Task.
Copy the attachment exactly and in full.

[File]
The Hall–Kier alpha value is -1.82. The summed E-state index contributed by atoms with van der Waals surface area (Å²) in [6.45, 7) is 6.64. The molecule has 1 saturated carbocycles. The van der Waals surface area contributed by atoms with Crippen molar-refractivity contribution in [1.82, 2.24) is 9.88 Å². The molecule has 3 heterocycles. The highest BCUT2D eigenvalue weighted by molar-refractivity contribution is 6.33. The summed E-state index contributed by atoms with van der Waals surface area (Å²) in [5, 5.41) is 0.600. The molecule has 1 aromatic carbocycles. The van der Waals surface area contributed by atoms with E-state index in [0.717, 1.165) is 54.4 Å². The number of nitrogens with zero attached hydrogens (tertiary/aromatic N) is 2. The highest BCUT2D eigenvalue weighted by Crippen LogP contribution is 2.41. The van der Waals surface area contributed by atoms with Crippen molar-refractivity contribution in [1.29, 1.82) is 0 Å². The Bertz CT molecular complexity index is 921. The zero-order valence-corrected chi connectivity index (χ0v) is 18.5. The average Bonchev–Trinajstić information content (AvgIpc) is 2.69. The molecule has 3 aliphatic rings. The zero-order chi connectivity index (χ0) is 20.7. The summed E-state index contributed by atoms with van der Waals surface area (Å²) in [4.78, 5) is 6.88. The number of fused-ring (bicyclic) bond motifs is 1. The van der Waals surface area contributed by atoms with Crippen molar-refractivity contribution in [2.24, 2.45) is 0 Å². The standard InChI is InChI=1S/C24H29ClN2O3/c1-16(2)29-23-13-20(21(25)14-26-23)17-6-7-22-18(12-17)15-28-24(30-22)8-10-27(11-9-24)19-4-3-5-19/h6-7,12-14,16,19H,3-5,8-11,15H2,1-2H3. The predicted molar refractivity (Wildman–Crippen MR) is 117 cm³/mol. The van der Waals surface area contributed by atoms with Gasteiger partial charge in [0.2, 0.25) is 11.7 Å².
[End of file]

The Hall–Kier alpha value is -1.82. The summed E-state index contributed by atoms with van der Waals surface area (Å²) in [6.45, 7) is 6.64. The molecule has 1 saturated carbocycles. The van der Waals surface area contributed by atoms with Crippen molar-refractivity contribution in [1.82, 2.24) is 9.88 Å². The molecule has 3 heterocycles. The highest BCUT2D eigenvalue weighted by molar-refractivity contribution is 6.33. The summed E-state index contributed by atoms with van der Waals surface area (Å²) in [5, 5.41) is 0.600. The molecule has 1 aromatic carbocycles. The van der Waals surface area contributed by atoms with E-state index in [0.717, 1.165) is 54.4 Å². The number of nitrogens with zero attached hydrogens (tertiary/aromatic N) is 2. The highest BCUT2D eigenvalue weighted by Crippen LogP contribution is 2.41. The van der Waals surface area contributed by atoms with Crippen molar-refractivity contribution in [1.29, 1.82) is 0 Å². The Bertz CT molecular complexity index is 921. The zero-order valence-corrected chi connectivity index (χ0v) is 18.5. The average Bonchev–Trinajstić information content (AvgIpc) is 2.69. The molecule has 3 aliphatic rings. The zero-order chi connectivity index (χ0) is 20.7. The summed E-state index contributed by atoms with van der Waals surface area (Å²) in [4.78, 5) is 6.88. The number of fused-ring (bicyclic) bond motifs is 1. The van der Waals surface area contributed by atoms with Crippen molar-refractivity contribution in [2.24, 2.45) is 0 Å². The standard InChI is InChI=1S/C24H29ClN2O3/c1-16(2)29-23-13-20(21(25)14-26-23)17-6-7-22-18(12-17)15-28-24(30-22)8-10-27(11-9-24)19-4-3-5-19/h6-7,12-14,16,19H,3-5,8-11,15H2,1-2H3. The predicted molar refractivity (Wildman–Crippen MR) is 117 cm³/mol. The van der Waals surface area contributed by atoms with Gasteiger partial charge in [0.2, 0.25) is 11.7 Å².